What Is Digital Business?
According to Gartner, “Digital business is the creation of new business designs by blurring the digital and physical worlds. It promises to usher in an unprecedented convergence of people, business and things that disrupts existing business models—even those born of the Internet and e-business eras.”
It can be easy to confuse digital business with earlier forms of business transformation, such as e-business. Digital business goes beyond e-business—doing business online—and digital marketing to bring together people, business and things in a way that fundamentally transforms how businesses operate, seize competitive advantage and produce value. At DSI, we’re already helping customers evolve their digital business strategy—for example, using connected sensors to monitor performance on equipment like airplane tires, something that not only maximizes employee time by eliminating unnecessary maintenance checks but also ensures optimal use of assets and a better customer experience.
“[Digital business] is about the interaction and negotiations between business and things,” writes Gartner, Inc.’s Jorge Lopez for Forbes. “It is when things start to negotiate amongst themselves as well as people and business that we start to see how we have entered an entirely new and disruptive world. In the past, people were a proxy for things in business. In the future, things will be an agent for themselves and will thus shift the way a business views its opportunities.”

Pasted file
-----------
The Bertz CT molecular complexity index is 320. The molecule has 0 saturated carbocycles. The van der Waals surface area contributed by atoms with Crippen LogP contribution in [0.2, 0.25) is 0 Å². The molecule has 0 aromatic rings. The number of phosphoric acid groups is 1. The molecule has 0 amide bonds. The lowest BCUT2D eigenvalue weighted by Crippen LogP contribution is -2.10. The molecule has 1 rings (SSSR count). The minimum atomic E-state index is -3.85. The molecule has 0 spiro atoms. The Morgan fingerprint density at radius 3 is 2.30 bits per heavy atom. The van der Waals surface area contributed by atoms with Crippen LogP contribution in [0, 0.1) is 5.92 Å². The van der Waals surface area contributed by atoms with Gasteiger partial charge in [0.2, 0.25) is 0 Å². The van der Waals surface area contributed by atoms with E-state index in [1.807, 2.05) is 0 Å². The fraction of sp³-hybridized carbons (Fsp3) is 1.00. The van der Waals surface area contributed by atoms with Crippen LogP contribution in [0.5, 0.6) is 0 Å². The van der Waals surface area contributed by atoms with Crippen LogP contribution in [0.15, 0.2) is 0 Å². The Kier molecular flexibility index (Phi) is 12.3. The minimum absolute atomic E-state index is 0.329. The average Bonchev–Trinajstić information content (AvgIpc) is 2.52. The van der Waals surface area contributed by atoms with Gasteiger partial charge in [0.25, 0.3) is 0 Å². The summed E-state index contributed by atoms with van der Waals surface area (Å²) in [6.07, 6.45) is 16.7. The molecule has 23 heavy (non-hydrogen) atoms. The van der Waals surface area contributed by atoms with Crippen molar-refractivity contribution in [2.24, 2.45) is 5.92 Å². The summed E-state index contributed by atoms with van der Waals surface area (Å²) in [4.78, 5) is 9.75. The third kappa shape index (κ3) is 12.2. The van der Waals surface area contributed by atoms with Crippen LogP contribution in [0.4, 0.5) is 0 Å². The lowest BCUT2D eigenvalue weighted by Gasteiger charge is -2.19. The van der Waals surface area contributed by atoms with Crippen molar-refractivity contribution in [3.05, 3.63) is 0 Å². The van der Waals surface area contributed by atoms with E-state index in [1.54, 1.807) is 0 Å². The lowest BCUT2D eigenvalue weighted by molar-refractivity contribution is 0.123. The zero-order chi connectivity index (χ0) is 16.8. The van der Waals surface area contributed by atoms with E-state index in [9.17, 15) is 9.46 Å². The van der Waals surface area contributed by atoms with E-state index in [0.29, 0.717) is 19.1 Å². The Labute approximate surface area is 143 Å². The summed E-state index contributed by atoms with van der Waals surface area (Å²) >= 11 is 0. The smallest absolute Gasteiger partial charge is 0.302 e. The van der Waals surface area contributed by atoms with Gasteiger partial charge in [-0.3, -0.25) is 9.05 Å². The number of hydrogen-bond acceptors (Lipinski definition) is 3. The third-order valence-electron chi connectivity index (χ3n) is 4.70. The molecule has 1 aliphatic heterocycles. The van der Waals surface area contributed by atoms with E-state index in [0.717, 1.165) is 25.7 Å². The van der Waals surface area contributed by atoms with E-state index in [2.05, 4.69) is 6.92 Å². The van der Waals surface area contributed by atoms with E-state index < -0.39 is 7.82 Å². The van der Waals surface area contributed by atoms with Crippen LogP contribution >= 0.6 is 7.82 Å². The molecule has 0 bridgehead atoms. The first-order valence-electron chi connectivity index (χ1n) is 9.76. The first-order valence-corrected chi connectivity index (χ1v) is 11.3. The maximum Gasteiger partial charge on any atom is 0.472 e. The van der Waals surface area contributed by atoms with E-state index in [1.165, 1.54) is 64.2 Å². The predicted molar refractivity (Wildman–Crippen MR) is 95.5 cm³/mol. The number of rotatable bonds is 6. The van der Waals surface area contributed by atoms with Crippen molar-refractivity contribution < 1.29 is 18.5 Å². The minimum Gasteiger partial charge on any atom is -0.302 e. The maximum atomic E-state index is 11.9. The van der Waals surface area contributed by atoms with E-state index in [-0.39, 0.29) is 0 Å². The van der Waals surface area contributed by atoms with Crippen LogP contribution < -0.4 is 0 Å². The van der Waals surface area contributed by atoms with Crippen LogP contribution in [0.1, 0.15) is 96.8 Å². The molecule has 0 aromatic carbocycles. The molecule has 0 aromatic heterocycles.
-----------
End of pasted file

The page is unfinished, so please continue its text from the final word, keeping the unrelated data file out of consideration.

Digital business represents an exciting mix of challenges and opportunities throughout the supply chain. To help you prepare for this new era of doing business, we’ve highlighted four critical elements discussed at the Gartner Supply Chain Executive Conference that are necessary for your digital business.
There’s a reason that bimodal business was highlighted in the conference’s first keynote by Peter Sondergaard, Head of Research, Gartner, Inc. Consider this perspective from Sondergaard: “If you haven’t started building bimodal, you’re behind.”
Bimodal, as its name implies, is the creation and application of two concurrent business models that bridge the gap between your current operations and what your business will be in the future. Mode 1 is viewed as the more traditional operations and processes—shared supply networks, for example, or tools like an enterprise system of record. This is the mode on which your business was built and runs—it’s traditional, reliable, predictable and safe.
Mode 2 is where you hit the gas. This is where agility, innovation and speed thrive, giving you an opportunity to grow, experiment and fail. Yes, we mentioned the f-word—and giving your business room to fail is a huge part of success. As Sondergaard pointed out in his keynote, 70% of transformational projects fail, but those that don’t can have an enormous impact on changing your business.
We’ve talked before about the importance of collaboration when creating and implementing a mobile business strategy—and when you’re talking about anything technology-related, even when it is a supply chain strategy, you can’t underestimate the importance of IT’s involvement.